A Brief History of the Calendar

by David Harper, PhD, FRAS

Gregorian Reform

The calendar of Julius Caesar was a durable attempt to make the average length of the calendar year match the length of the tropical year. Its simplicity - add an extra day to February every four years - was its greatest virtue. By a stroke of luck, the monk Dionysius Exiguus calculated the year of the Nativity in such a way that leap-years Anno Domini are those which are divisible exactly by four, which is an easy rule to remember.

But this simplicity has a price. Four years in the Julian calendar are equal to 1461 days, so that the average length of the year is 365.25 days. This is 11 minutes 15 seconds longer than the true length of the tropical year. It may not seem very long - less than the time it takes to boil the kettle and make a cup of tea - but each year is too long by 11 minutes 15 seconds and the discrepancy builds up. After only 128 years, it becomes an entire day. Every 128 years, the seasons begin a day earlier in the calendar.

The ancient Egyptians lived quite happily with a calendar that allowed the seasons to slip by a day every four years. The Greeks and Romans were content to live with the haphazard intercalation required by a lunar calendar.

The Christian church, however, had fought bitter internal battles over the calendar, and especially over the date of Easter, which the Council of Nicaea had linked inextricably with the date of the Spring Equinox.

But the equinox was moving backward through the calendar! As early as the 8th century, the Venerable Bede had noticed that it no longer fell on March 21st, the day allotted to it by the Council of Nicaea. By the early Middle Ages, astronomers agreed that something must be done, but to change the calendar was not a step that could be taken lightly. Successive Popes studied the problem and declined to act.

It fell to Pope Gregory XIII to correct the accumulated error and to ensure that future generations would not face the same dilemma.

Pope Gregory XIII was born Ugo Buoncompagni in 1502 in Bologna. He studied law and became a lecturer and judge in his native town. In 1539 he went to Rome, and in 1549 he was sent to the Council of Trent, an ecumenical council which met fitfully over the course of some twenty years from 1545 to discuss matters of importance to the Roman Church. In 1565, Ugo was elected a cardinal and in 1572, became Pope, taking the name of Gregory XIII.

In 1577, Gregory sent a letter to all Catholic princes, describing his proposal for reforming the calendar. The letter was entitled Compendium novae rationis restituendi Kalendarium, or "Compendium of a New Way of Restoring the Calendar".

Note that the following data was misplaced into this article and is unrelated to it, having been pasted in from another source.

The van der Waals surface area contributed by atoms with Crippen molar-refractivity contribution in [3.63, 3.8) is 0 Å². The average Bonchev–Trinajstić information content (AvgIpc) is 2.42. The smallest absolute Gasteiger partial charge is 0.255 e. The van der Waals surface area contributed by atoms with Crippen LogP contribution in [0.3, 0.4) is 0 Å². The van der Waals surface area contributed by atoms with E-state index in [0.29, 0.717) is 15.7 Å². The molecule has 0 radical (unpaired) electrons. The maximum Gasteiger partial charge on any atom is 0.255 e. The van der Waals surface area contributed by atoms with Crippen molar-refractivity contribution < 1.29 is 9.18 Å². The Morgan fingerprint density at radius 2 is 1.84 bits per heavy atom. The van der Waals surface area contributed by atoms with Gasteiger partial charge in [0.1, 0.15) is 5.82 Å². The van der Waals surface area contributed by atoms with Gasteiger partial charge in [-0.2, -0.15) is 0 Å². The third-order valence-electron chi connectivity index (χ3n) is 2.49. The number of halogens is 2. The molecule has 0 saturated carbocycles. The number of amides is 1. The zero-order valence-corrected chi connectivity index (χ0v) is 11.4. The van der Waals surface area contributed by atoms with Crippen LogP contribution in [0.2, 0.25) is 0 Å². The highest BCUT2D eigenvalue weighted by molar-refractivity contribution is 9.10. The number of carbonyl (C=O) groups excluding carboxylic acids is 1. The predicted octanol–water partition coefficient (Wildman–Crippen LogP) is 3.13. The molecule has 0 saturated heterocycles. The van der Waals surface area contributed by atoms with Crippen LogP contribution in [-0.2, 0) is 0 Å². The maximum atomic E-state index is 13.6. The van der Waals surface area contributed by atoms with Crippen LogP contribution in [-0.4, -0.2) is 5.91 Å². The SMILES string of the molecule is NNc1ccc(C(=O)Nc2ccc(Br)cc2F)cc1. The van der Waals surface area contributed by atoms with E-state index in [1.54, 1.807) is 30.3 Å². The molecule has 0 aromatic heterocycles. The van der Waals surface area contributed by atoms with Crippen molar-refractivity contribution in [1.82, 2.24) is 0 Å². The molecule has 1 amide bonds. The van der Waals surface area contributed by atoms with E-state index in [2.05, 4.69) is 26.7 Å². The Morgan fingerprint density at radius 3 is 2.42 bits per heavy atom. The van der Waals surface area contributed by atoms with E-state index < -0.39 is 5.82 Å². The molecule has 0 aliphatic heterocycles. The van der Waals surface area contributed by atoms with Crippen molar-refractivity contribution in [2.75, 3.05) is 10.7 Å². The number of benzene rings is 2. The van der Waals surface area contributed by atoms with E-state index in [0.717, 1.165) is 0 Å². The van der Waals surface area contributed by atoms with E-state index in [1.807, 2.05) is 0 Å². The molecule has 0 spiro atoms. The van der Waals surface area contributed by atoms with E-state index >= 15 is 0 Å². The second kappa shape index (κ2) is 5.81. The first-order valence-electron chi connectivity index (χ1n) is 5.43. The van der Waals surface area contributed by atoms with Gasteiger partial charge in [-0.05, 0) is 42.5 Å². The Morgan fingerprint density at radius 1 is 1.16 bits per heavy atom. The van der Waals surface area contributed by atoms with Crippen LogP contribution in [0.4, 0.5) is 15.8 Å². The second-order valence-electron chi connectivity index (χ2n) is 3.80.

By 1582, aged 80, he was ready to act. He issued the apostolic letter Inter gravissimus which ensured his place alongside Julius Caesar as a man who could impose his will on the very course of time itself.

The name of the apostolic letter simply means "among the most serious" and is taken from the first sentence of the letter. In full, this reads:

Among the most serious tasks, last perhaps but not least of those which in our pastoral duty we must attend to, is to complete with the help of God what the Council of Trent has reserved to the Apostolic See.

The final session of the Council of Trent, in December 1563, had left it to the Pope to complete the reform of the Mass and the breviary. The latter also incorporated a provisional calendar reform, intended to correct the calendar's predictions of the dates of New Moon, which were by now four days out of step with the real Moon. New discrepancies were to be prevented by the inclusion of an additional leap day every 300 years, from 1800 onwards. Pope Gregory called together a commission to advise him on the reform of the calendar. One of its most assiduous members was Christopher Clavius. It was the commission's recommendations that the Pope adopted in Inter gravissimus.

The Gregorian reform of the calendar had three parts.

First, in order to restore the Spring Equinox to March 21st, the date set by the Council of Nicaea, ten days were to be omitted from the calendar in October 1582. Thursday October 4th was followed by Friday October 15th. The cycle of days of the week was not interrupted, but October 5th to 14th did not exist in the year 1582.

Second, in order to bring the average length of the calendar year into closer agreement with the length of the tropical year, three leap years were to be omitted in every four centuries. Every centurial year which was not divisible by 400 would not be a leap year.

This was a clever ploy. The next centurial year was 1600, only eighteen years away at the time of Inter Gravissimus, and it would be leap year in the new calendar as well as the old. Nobody living through Gregory's calendar reform would ever need to worry about the revised rule for leap years.

Nonetheless, it had the effect of making 400 years equivalent to 146097 days, giving an average calendar year of 365.2425 days, just 26.8 seconds longer than the tropical year. This discrepancy would amount to one day in 3200 years. No further reform of the calendar would be needed until the 49th Century A.D.!

Third, as the new leap year rule meant that the days of the week would no longer repeat every 28 years, the 532-year cycle of Victorius could no longer be used to construct tables of the dates of Easter. A new method for computing Easter had to be devised, and it required a set of arcane corrections to allow for the fact that ratio of the length of the calendar year to that of the lunar month had also changed. The dates of Easter in the new calendar would now repeat in a cycle which was 5,700,000 years long.